Dana said...

Mike, I would encourage you to read Fr Stephen Freeman's blog, www.fatherstephen.wordpress.com. I probably have done already. He doesn't post every day, and the comment list rarely gets over 50, so you could "keep up". One of the posts in the last 10 days or so is on telling the truth.

At the risk of being an "obnoxious convert" (and/or being misunderstood because of the different meanings of words between the east and the west), some of the things that attracted me to Orthodoxy were its ability to acknowledge suffering as something all people live in and with. The suffering of Christ on the cross and the Resurrection are never far away, and both are real and held together. Suffering in our life does not give God a bad name; our God is the one who Himself has suffered.

In addition, struggle to acquire virtue is expected, but the holiness is in the struggle, not any achievement. The expectation of "victorious living" is not part of it; the expectation of sober living and humility are. God is not far away with a thunderbolt. All we know of God is Jesus Christ, and he has gone before us, and is now on the sidelines cheering us on! His Spirit, at work in us, through the Church and in so many other places, is energizing grace within us, which helps us as we tell the truth through our tears about who we are. With every tear, grace (actually the Holy Spirit himself at work, not some "stuff" God created outside himself) is energized as we reject our "false self" and turn - repent - even ever so slightly to the beauty of who God and all that entails.

There many old "desert father" story about notorious sinners repenting and then falling back into sin again. The overall consensus of wisdom given is that as you try from your side, God will come to your aid, and even if you fail, God is at work to help you. (This is about virtue and everyday living, not "salvation".)

The heart of Orthodox understanding of God is that he is good and loves mankind - he is always on our side, he has no need to "punish", he has flung open every door so that we can turn to him. The only thing that keeps us from God is if we do not turn to him in trust (repentance and faith).

"A soldier asked Abba Mius if God accepted repentance. After the old man had taught him many things he said, 'Tell me, my dear, if your cloak is torn, do you throw it away?' He replied, 'No, I mend it and use it again.' The old man said to him, 'If you are so careful about your cloak, will not God be equally careful about his creature?'" The Desert Fathers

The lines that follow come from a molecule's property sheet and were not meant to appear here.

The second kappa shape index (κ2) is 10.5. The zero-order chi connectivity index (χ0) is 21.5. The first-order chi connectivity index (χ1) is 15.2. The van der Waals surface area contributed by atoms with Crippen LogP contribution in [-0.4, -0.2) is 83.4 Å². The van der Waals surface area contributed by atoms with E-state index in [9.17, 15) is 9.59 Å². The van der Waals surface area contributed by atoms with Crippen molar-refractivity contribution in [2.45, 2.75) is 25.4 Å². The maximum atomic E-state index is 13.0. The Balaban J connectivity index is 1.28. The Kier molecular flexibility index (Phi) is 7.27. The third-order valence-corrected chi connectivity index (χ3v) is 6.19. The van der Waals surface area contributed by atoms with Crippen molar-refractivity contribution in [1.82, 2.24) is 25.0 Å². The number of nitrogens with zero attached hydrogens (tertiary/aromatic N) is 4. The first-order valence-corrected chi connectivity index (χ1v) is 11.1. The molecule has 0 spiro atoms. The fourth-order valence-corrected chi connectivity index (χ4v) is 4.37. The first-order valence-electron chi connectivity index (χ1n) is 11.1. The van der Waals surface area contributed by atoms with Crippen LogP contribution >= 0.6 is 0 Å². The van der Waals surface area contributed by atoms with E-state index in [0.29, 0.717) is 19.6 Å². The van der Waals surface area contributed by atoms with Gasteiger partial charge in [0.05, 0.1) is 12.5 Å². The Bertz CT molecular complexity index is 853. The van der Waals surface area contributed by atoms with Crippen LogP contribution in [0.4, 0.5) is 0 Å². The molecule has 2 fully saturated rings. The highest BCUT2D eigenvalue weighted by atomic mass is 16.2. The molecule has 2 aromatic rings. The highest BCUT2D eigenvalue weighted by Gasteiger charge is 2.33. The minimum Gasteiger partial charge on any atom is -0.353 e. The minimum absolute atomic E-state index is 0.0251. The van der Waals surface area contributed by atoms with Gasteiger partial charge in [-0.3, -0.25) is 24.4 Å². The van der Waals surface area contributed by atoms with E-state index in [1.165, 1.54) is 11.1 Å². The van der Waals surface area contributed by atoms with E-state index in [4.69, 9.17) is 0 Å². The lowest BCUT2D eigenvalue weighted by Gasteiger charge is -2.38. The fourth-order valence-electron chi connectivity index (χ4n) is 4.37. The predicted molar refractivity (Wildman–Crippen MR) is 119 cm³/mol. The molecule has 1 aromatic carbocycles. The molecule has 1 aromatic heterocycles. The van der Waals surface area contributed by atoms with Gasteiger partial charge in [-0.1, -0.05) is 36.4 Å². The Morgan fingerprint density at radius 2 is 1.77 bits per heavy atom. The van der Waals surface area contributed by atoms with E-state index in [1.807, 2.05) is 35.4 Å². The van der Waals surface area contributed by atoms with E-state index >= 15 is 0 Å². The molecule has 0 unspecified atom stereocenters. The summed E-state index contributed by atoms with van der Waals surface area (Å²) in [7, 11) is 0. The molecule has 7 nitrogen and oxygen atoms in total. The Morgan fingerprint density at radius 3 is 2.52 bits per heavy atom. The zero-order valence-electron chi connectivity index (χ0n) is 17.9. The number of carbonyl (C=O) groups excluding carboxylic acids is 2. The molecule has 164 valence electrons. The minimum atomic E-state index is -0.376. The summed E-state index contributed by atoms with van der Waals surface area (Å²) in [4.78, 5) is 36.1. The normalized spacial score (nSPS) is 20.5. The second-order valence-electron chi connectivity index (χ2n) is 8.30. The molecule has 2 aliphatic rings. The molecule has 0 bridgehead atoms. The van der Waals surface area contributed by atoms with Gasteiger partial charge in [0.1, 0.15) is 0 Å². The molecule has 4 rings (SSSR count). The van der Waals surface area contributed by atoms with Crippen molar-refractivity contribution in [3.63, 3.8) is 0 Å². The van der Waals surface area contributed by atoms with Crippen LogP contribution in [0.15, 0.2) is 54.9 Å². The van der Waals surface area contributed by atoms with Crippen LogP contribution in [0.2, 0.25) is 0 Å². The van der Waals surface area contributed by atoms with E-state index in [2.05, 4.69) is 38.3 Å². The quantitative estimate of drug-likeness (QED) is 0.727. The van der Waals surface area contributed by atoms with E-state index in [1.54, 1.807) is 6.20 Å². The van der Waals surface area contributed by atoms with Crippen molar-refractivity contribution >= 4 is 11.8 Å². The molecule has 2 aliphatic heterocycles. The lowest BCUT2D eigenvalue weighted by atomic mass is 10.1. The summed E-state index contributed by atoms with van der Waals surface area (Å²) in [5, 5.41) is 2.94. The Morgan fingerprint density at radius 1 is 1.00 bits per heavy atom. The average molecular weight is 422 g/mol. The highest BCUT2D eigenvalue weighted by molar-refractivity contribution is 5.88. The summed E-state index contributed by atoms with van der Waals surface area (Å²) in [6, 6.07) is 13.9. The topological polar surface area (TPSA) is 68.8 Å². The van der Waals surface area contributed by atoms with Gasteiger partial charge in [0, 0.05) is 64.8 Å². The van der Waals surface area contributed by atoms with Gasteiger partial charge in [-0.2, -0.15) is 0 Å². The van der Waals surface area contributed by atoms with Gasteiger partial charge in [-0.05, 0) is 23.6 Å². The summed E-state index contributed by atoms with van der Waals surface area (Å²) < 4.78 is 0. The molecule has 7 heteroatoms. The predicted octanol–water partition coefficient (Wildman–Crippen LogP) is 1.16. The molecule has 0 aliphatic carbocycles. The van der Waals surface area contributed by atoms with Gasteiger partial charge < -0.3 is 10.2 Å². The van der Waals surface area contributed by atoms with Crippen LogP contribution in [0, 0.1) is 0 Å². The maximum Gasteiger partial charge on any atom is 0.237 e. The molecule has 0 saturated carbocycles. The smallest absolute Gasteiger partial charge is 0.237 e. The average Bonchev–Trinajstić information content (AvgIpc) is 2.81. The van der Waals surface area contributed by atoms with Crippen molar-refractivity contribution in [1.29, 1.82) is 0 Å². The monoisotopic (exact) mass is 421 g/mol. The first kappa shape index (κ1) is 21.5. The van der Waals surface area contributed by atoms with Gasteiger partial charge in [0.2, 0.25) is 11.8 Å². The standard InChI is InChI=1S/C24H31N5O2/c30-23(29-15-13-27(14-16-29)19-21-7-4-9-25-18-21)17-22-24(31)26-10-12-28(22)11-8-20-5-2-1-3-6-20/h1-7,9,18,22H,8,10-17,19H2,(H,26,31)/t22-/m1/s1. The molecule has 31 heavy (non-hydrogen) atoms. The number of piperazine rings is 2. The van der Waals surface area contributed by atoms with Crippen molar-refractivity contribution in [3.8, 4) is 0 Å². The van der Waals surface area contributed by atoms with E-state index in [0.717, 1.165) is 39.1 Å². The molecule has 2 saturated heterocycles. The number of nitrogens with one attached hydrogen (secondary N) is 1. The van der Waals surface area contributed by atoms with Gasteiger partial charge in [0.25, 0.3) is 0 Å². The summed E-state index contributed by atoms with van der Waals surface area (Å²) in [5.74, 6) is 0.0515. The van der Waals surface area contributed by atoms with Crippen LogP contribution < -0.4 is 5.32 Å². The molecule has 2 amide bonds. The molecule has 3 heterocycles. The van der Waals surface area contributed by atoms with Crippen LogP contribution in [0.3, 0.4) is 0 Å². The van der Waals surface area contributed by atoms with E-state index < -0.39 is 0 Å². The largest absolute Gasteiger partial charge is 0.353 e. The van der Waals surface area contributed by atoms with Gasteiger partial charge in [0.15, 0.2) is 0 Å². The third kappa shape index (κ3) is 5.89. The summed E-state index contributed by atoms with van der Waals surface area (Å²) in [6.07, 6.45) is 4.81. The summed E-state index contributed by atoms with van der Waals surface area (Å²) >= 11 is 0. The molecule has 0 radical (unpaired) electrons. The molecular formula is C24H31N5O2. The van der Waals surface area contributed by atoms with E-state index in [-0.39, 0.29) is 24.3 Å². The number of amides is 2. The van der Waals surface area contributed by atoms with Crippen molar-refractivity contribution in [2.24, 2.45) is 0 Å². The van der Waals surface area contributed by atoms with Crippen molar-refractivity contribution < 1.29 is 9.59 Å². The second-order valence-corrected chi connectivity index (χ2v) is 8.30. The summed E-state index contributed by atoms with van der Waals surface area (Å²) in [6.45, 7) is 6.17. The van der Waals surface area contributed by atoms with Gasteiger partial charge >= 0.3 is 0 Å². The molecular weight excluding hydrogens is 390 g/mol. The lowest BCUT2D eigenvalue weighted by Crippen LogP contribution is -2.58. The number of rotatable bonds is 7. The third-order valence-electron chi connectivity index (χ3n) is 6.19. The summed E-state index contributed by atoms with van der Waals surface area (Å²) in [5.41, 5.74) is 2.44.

"When people go to the Lord with a firm resolve, He never allows them to fall back completely. He sees their weakness and works with them to help. He stretches out His hand of power from on high and draws them to Himself. His assistance is at the same time open, yet secret, conscious, yet unconscious, until such time as we have climbed right up the ladder and drawn close to Him." St Symeon the New Theologian, about 1000

"He who busies himself with the sins of others, or judges his brother on suspicion, has not yet even begun to repent or to examine himself so as to discover his own sins... " St. Maximos the Confessor, about 625 (Third Century on Love no. 55)

Your writings recall so much of my own struggles. I wasn't hurt to the depth that you were, but I felt the same feelings and had many of the same thoughts. God was with me in the wilderness, and he is with you, too.

Dana

Anonymous said...

Facebook is a horrible place for a depressed person. Everyone always seems to be doing fun things and having good times, and all their children are brilliant. I think my life improved a little when I got off of it.

jmj said...

Dana, I just had the chance to read your comment as I have company (good company) and haven't had time at the computer. I think I could fit well into Orthodoxy. There isn't such a church near me, although I do drive by one when I work in a different city on Fridays. I had a brief conversation with Frank Schaeffer about his conversion to it.

I don't know how much of the "victorious living" is still present within evangelicalism but hopefully it has diminished. But I still dare you to share in an evangelical group about something bad you are going through and the difficultly you are having with it emotionally and then just drop it. Someone will always fill in the blanks with "psuedo-comforting words" such as, "Of course God did this for a reason."

What point is grace if the pain was not evil to start with? If the pain was part of God's plan then it is good and grace is not required.